By Charles S. Clark
July 31, 2013
Television news segments this week have embarrassed the Transportation Security Administration with images of airport screeners sleeping on the job or stealing iPads left by passengers in bins at metal detectors.
On Wednesday, agency officials pushed back, telling skeptical House members that, on the whole, TSA’s workforce of 56,000 does a good job and that tough disciplinary procedures against “knuckleheads” are in place.
Rep. Jeff Duncan, R-S.C., who chaired the joint hearing of Homeland Security subcommittees, warned witnesses that “with countless TSA misconduct cases spread throughout the country, confidence in airport security is quickly waning.” Giving examples such as cash thefts from travelers in Newark, N.J., a stun-gun-toting rape suspect penetrating security at New York City’s biggest airport, and a wheelchair-bound girl with spina bifida being detained on her way to Disney World, Duncan said, “TSA must do more to focus on the true threats and stop with invasive screening of low-risk travelers.”
He cited a new Government Accountability Office report showing that TSA has weak and inconsistent standards and procedures for investigating and adjudicating misconduct cases. According to TSA data, out of 56 cases of theft or unauthorized taking from fiscal 2010 through fiscal 2012, 31 resulted in termination, 11 in letters of reprimand, 11 in suspension for a defined period, two in indefinite suspension, and one in resignation, Duncan noted. And TSA’s effort to standardize discipline -- its table of offenses and penalties -- lacks a requirement for a letter of reprimand. “Where is the consistency?” he asked.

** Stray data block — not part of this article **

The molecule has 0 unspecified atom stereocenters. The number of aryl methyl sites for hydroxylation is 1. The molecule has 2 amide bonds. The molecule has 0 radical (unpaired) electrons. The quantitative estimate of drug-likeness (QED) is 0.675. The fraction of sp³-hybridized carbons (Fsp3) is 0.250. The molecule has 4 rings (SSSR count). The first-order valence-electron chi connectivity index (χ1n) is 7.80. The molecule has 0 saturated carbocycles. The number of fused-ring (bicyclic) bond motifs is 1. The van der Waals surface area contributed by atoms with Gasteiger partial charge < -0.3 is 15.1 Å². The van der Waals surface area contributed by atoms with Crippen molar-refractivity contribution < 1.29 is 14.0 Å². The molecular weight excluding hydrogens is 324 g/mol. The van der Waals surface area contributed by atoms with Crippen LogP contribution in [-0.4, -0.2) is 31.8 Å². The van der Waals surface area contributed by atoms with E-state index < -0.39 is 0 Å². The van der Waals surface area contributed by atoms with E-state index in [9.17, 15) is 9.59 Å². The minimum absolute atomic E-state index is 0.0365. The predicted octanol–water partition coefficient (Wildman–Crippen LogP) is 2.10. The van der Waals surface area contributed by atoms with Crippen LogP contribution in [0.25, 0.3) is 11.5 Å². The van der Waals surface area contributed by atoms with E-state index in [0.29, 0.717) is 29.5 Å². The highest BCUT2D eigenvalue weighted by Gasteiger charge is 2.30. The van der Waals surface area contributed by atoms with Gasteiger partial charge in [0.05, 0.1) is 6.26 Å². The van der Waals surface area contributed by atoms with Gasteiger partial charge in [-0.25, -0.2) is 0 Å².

GAO ’s review of 9,600 cases of employee misconduct from fiscal 2010-2012, found an increase of nearly 700 cases. About 32 percent of the offenses related to attendance while 20 percent affected screening and security, such as allowing patrons or baggage to pass without inspection.
GAO analyst Steve Lord testified that while TSA has improved its training and tracking of its disciplinary adjudication process, it could use additional procedures to monitor compliance. “This is a timely hearing given recent press accounts and TSA’s efforts to address the problems,” he said. “But I wouldn’t want to mislead people because a few bad apples soil the reputation of the whole workforce.”
Defending TSA’s 47,000 screeners who process 1.8 million passengers a day was John Halinski, the agency’s deputy administrator. “The majority of our employees perform well, but if not, we take prompt and appropriate action” he said. “We are in the public eye more than any other organization of government. Our reputation is tarnished whenever we fail to uphold the public trust.”
Employees caught sleeping on the job or stealing account for less than 1 percent of the workforce, Halinski said, though “even that is too many.” He assured lawmakers that investigations are conducted that can involve law enforcement and result in termination. “If we can prove drugs, or stealing or breaching national security, I give you my word they are immediately out the door,” he said. “But workers are innocent until proven guilty. If we can’t prove [a crime], then there’s a process of adjudication, a recommendation for punishment and an appeal process.”